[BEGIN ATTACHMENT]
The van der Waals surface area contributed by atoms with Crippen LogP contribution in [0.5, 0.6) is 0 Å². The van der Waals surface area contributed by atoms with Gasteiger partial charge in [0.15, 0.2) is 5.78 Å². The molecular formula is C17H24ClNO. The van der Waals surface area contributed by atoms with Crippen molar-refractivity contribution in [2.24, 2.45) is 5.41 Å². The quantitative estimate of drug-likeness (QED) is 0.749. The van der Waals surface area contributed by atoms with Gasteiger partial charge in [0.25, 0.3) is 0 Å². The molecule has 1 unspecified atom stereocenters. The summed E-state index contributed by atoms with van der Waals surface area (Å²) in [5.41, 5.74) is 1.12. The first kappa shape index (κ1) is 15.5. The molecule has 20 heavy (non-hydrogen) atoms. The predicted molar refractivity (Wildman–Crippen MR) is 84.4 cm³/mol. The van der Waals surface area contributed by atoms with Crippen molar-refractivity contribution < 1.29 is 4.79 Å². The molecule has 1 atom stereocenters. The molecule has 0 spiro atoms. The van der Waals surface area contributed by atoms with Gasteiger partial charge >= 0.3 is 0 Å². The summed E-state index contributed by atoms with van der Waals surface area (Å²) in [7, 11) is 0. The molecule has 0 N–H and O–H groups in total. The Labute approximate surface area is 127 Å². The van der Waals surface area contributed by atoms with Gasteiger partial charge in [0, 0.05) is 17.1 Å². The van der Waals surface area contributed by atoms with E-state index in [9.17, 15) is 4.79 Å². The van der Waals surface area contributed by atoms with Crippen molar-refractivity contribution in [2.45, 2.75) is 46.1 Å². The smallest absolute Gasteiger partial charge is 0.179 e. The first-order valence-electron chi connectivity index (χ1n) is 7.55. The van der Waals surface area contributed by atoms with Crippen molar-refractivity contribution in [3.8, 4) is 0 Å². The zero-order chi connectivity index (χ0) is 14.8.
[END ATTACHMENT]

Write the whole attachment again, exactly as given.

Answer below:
The van der Waals surface area contributed by atoms with Crippen LogP contribution in [0.5, 0.6) is 0 Å². The van der Waals surface area contributed by atoms with Gasteiger partial charge in [0.15, 0.2) is 5.78 Å². The molecular formula is C17H24ClNO. The van der Waals surface area contributed by atoms with Crippen molar-refractivity contribution in [2.24, 2.45) is 5.41 Å². The quantitative estimate of drug-likeness (QED) is 0.749. The van der Waals surface area contributed by atoms with Gasteiger partial charge in [0.25, 0.3) is 0 Å². The molecule has 1 unspecified atom stereocenters. The summed E-state index contributed by atoms with van der Waals surface area (Å²) in [5.41, 5.74) is 1.12. The first kappa shape index (κ1) is 15.5. The molecule has 20 heavy (non-hydrogen) atoms. The predicted molar refractivity (Wildman–Crippen MR) is 84.4 cm³/mol. The van der Waals surface area contributed by atoms with Crippen molar-refractivity contribution < 1.29 is 4.79 Å². The molecule has 1 atom stereocenters. The molecule has 0 spiro atoms. The van der Waals surface area contributed by atoms with Gasteiger partial charge >= 0.3 is 0 Å². The summed E-state index contributed by atoms with van der Waals surface area (Å²) in [7, 11) is 0. The molecule has 0 N–H and O–H groups in total. The Labute approximate surface area is 127 Å². The van der Waals surface area contributed by atoms with Gasteiger partial charge in [0, 0.05) is 17.1 Å². The van der Waals surface area contributed by atoms with E-state index in [9.17, 15) is 4.79 Å². The van der Waals surface area contributed by atoms with Crippen molar-refractivity contribution in [2.45, 2.75) is 46.1 Å². The smallest absolute Gasteiger partial charge is 0.179 e. The first-order valence-electron chi connectivity index (χ1n) is 7.55. The van der Waals surface area contributed by atoms with Crippen molar-refractivity contribution in [3.8, 4) is 0 Å². The zero-order chi connectivity index (χ0) is 14.8.